A former regional daily news editor who went into PR has died suddenly a week before he was due to get married.
Alex Kalinik, pictured, spent ten years at the South Wales Argus before moving into a PR role with the pro-Remain campaign in Wales ahead of the 2016 EU referendum, then going on to work in a comms role for Tata Steel.
Former colleagues at the Newport daily were left in shock after Alex collapsed and died on Saturday 2 June – the week before he was due to marry partner Katy Jones.
The pair were due to tie the knot at Llanerch vineyard in the Vale of Glamorgan at the weekend.
After taking his NCTJ pre-entry exams at De Montfort University, Alex joined his hometown paper the Basingstoke Gazette as a trainee reporter in 2004 before moving to the Argus as a sub-editor/designer two years later.
In 2014 he became regional production controller at the then Newsquest copy-editing hub in Newport before moving back to the Argus as news editor in 2015.
Argus editor Nicole Garnon said: ““Alex will be greatly missed by us here. He was a gentle and clever young man with a quick and dry wit and great ability.
“Our thoughts go out to his family, his many friends and of course to Katy.”
Chris Kirwan, a sports writer on the Argus who first got to know Alex at De Montfort, added: said: “He had a talent for feature writing and an insatiable desire for a pun, so perhaps it wasn’t surprising that he became a sub editor to sneak a few into the papers.
“I was so pleased when our paths crossed again at the Argus a couple of years later, laughing with him about comedy shows and laughing at him when it came to his blind loyalty to Wales at rugby.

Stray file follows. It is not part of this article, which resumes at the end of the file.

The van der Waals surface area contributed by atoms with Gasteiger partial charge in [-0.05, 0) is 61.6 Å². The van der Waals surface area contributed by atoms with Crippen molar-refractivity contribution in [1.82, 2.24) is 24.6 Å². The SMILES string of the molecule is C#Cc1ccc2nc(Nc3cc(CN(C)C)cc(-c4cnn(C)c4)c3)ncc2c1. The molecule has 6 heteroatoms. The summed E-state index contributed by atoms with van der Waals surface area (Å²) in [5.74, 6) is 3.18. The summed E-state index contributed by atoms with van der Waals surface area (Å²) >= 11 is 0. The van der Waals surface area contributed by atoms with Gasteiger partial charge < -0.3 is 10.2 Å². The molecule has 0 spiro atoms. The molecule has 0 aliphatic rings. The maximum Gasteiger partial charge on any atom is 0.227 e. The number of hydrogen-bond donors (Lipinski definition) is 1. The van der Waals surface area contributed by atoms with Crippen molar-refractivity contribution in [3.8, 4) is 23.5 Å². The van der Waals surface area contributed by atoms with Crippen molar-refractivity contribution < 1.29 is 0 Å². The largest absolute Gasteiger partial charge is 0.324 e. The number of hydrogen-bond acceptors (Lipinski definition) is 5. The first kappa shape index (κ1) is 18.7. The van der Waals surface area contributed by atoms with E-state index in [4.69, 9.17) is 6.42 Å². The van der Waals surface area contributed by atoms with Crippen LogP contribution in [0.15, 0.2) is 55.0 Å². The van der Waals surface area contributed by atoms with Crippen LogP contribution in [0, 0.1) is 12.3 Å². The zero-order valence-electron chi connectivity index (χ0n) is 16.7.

“He was just a funny bloke who was easy to get along with and great company, all of us that somehow managed to get through that course at De Montfort will remember him fondly.”
Alex, who was in his late 30s, lived in Cardiff and was a keen rugby fan, travelling to New Zealand with his father to support Wales in the 2011 Rugby World Cup.
Katy told the Argus: “When I first met Alex, I was struck by how genuine he was, by his wit, his warmth and massive capacity for both useful and useless facts. He took a real interest in pretty much everything and cared deeply for his family and friends.
“As our relationship progressed these attributes continued to impress me, along with his mastery of words, his incredible thoughtfulness and his cheesy jokes. He made me laugh so much.
“He also wanted to make the world a better place to live in and involved himself in politics to that end.
“The thing about Alex I cherished the most was his infectious enthusiasm (he got ridiculously excited at Christmas time and would wear a Christmas jumper/shirt every day of December) and the incredible belief he had in others. He was one of a kind.”